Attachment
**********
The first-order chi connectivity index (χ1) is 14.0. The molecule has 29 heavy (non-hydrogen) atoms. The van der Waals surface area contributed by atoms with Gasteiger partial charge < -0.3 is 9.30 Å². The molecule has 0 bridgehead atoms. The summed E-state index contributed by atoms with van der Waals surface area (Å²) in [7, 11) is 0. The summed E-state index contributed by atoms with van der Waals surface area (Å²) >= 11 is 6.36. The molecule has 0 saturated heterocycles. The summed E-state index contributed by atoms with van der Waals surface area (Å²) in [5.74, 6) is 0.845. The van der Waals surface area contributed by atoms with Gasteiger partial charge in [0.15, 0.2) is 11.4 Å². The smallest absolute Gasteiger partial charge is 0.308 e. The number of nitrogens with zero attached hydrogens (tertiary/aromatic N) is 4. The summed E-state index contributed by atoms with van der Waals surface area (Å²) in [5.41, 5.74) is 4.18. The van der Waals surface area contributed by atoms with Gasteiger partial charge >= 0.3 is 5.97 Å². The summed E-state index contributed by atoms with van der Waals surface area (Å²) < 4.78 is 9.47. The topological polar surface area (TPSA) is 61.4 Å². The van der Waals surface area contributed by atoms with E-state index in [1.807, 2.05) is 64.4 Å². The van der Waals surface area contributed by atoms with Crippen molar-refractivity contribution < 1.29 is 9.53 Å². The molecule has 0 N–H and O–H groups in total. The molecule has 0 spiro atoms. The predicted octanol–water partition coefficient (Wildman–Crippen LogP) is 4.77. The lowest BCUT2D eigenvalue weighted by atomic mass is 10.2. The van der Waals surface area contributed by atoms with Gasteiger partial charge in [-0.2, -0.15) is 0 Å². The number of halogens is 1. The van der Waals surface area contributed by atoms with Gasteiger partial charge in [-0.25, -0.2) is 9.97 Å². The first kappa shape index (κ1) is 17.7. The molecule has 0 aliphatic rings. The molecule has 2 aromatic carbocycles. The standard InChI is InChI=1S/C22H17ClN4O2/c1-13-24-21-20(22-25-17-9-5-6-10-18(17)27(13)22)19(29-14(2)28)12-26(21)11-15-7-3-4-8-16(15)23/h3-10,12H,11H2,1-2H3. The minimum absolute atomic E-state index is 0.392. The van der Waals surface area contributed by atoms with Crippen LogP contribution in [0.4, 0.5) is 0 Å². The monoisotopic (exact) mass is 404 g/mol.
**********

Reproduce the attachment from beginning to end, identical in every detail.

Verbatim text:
The first-order chi connectivity index (χ1) is 14.0. The molecule has 29 heavy (non-hydrogen) atoms. The van der Waals surface area contributed by atoms with Gasteiger partial charge < -0.3 is 9.30 Å². The molecule has 0 bridgehead atoms. The summed E-state index contributed by atoms with van der Waals surface area (Å²) in [7, 11) is 0. The summed E-state index contributed by atoms with van der Waals surface area (Å²) >= 11 is 6.36. The molecule has 0 saturated heterocycles. The summed E-state index contributed by atoms with van der Waals surface area (Å²) in [5.74, 6) is 0.845. The van der Waals surface area contributed by atoms with Gasteiger partial charge in [0.15, 0.2) is 11.4 Å². The smallest absolute Gasteiger partial charge is 0.308 e. The number of nitrogens with zero attached hydrogens (tertiary/aromatic N) is 4. The summed E-state index contributed by atoms with van der Waals surface area (Å²) in [5.41, 5.74) is 4.18. The van der Waals surface area contributed by atoms with Gasteiger partial charge >= 0.3 is 5.97 Å². The summed E-state index contributed by atoms with van der Waals surface area (Å²) < 4.78 is 9.47. The topological polar surface area (TPSA) is 61.4 Å². The van der Waals surface area contributed by atoms with E-state index in [1.807, 2.05) is 64.4 Å². The van der Waals surface area contributed by atoms with Crippen molar-refractivity contribution < 1.29 is 9.53 Å². The molecule has 0 N–H and O–H groups in total. The molecule has 0 spiro atoms. The predicted octanol–water partition coefficient (Wildman–Crippen LogP) is 4.77. The lowest BCUT2D eigenvalue weighted by atomic mass is 10.2. The van der Waals surface area contributed by atoms with Gasteiger partial charge in [-0.2, -0.15) is 0 Å². The number of halogens is 1. The van der Waals surface area contributed by atoms with Gasteiger partial charge in [-0.25, -0.2) is 9.97 Å². The first kappa shape index (κ1) is 17.7. The molecule has 0 aliphatic rings. The molecule has 2 aromatic carbocycles. The standard InChI is InChI=1S/C22H17ClN4O2/c1-13-24-21-20(22-25-17-9-5-6-10-18(17)27(13)22)19(29-14(2)28)12-26(21)11-15-7-3-4-8-16(15)23/h3-10,12H,11H2,1-2H3. The minimum absolute atomic E-state index is 0.392. The van der Waals surface area contributed by atoms with Crippen LogP contribution in [0.4, 0.5) is 0 Å². The monoisotopic (exact) mass is 404 g/mol.